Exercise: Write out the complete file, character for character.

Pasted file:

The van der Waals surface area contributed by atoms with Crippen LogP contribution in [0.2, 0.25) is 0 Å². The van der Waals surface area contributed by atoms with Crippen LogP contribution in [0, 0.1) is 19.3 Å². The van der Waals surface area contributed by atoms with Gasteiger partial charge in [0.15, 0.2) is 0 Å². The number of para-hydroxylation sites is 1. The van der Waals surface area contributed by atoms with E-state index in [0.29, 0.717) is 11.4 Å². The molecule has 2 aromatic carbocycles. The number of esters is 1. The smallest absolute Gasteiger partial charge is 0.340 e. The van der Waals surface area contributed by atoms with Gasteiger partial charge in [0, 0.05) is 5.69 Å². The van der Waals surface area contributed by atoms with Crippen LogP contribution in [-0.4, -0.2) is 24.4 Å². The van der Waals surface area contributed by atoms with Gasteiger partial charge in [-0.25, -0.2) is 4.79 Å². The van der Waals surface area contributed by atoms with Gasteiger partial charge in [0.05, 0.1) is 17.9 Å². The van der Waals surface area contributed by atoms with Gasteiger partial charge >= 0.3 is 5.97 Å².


The van der Waals surface area contributed by atoms with Crippen LogP contribution in [0.2, 0.25) is 0 Å². The van der Waals surface area contributed by atoms with Crippen LogP contribution in [0, 0.1) is 19.3 Å². The van der Waals surface area contributed by atoms with Gasteiger partial charge in [0.15, 0.2) is 0 Å². The number of para-hydroxylation sites is 1. The van der Waals surface area contributed by atoms with E-state index in [0.29, 0.717) is 11.4 Å². The molecule has 2 aromatic carbocycles. The number of esters is 1. The smallest absolute Gasteiger partial charge is 0.340 e. The van der Waals surface area contributed by atoms with Gasteiger partial charge in [0, 0.05) is 5.69 Å². The van der Waals surface area contributed by atoms with Crippen LogP contribution in [-0.4, -0.2) is 24.4 Å². The van der Waals surface area contributed by atoms with Gasteiger partial charge in [-0.25, -0.2) is 4.79 Å². The van der Waals surface area contributed by atoms with Gasteiger partial charge in [0.05, 0.1) is 17.9 Å². The van der Waals surface area contributed by atoms with Gasteiger partial charge >= 0.3 is 5.97 Å².